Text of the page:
By Kendal Groner
For many years now, strawberries and Unicoi County have gone hand in hand, creating a frenzy of excitement each year when the bright red berries are in season. On Saturday, May 19, the Town of Unicoi once again celebrated its love for all things strawberry with the 16th annual Wayne Scott Strawberry Festival held outside of Unicoi Elementary School.
“For 50 years, maybe more than that, folks have been coming to this area to get strawberries … it goes that far back,” said Johnny Lynch, Town of Unicoi mayor. “I think everything has gone really well this year. The biggest thing is everyone has gotten to get together and old friends get to get together again. That’s what these festivals are all about.”
Lynch noted the increase in vendors at the festival this year; they were selling a wide array of handmade, artisan products. He also said, despite a few intermittent droplets of rain, he was very pleased with this year’s turnout.
Aside from the multitude of arts and crafts vendors, several food vendors could be found selling hamburgers, hot dogs, tacos, barbecue, and, of course, an array of sweets such as strawberry shortcake, strawberry sundaes, chocolate covered strawberries and more.
“That’s what is unique about it. We have kept the old-timey flavor of a festival by having local groups and local talent perform and the food vendors are all churches and nonprofits,” said Lynch. “It gives them an opportunity to raise funds for their particular organizations.”
This year’s festival included a Miss Strawberry Pageant, cake walks, and performances by the bands Turkey Creek, Wayne Keplinger & Friends and Rockingham Road.
There was also a recipe contest sponsored by the Mountain Harvest Kitchen where Holly Clark won first place for a strawberry flan recipe. Gloria Clark won second place for a strawberry dream cake and Grynd Staff won third place for strawberry dumplings.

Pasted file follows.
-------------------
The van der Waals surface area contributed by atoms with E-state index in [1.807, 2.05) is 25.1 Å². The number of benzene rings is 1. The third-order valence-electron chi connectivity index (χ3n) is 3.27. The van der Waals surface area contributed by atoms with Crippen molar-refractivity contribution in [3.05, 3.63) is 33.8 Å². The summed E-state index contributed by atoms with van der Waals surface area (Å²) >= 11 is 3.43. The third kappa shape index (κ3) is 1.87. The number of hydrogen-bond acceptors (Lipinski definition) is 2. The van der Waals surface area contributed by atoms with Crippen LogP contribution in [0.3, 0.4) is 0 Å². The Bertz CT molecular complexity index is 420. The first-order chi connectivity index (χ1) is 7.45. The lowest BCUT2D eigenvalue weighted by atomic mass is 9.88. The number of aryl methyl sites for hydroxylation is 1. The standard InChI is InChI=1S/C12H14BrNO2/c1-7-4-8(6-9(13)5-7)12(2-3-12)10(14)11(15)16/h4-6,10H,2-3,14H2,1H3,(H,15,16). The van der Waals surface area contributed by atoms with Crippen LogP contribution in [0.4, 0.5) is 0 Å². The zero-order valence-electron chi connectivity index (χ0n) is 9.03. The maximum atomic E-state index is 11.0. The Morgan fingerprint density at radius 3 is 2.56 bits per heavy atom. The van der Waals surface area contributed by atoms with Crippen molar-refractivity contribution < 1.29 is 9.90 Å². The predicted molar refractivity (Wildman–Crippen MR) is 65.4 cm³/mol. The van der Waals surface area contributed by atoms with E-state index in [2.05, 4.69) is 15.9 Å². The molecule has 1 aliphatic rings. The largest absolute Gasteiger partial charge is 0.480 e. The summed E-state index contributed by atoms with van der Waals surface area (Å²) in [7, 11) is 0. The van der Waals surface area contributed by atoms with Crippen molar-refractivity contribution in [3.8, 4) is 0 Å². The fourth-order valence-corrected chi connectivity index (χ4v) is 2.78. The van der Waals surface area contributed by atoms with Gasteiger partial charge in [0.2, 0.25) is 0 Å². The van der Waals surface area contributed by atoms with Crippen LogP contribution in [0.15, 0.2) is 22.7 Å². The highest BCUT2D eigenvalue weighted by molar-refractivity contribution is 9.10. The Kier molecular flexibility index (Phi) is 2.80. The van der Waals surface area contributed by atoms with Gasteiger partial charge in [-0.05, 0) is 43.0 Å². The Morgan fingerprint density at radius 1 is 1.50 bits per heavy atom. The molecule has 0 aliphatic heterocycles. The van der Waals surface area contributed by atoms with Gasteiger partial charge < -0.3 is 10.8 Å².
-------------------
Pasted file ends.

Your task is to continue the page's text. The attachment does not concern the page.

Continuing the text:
The main vendor attraction was, of course, the Scott’s Farm strawberry stand, which stayed covered up with business throughout the day as customers happily walked away with their buckets of strawberries.
Scott’s Farms was originally started by Wayne Scott in 1959 after he retired as a school teacher to pursue farming full time. Since Wayne Scott’s passing in 2008, two of his five sons now own and operate the farm.
“I grew up on the farm and I went to school at Virginia Tech and was gone for a few years, but I came back. I always knew I’d farm in some capacity,” said Steve Scott, who now runs the farm with his brother, David.
The farm continues to remain a family affair, with Scott’s two sons now joining the efforts to keep it a success. Along with strawberries and tomatoes, which are their major crops, the farm also sells green beans, sweet corn and a variety of other vegetables at their market in the Town of Unicoi.
“There are a few smaller farms on the river, but around here we are probably the biggest ones left,” said Scott “My mother and father worked really hard to build this farm and we’re lucky to have had the opportunity to do what we’ve done. Next year, the farm will have been in business for 60 years. I’m just trying to keep it going.”
Lynch said thanks to individuals such as the Scotts, the Unicoi area has established a reputation as an agricultural entity, which has lead to the creation of many agricultural-related jobs over the years.
“We had some individuals that were entrepreneurial in nature and they started small. I remember when Wayne Scott was my agriculture teacher in high school,” Lynch said.
To this day, Lynch said he still recalls the small strawberry patch that Scott started out with behind his house and how it has now developed into one of the most well-known businesses in the area.
“He was a very important member of this community and we recognize him each year by calling this festival the Wayne Scott Strawberry Festival,” Lynch said. “It has been, and continues to be, a great success.”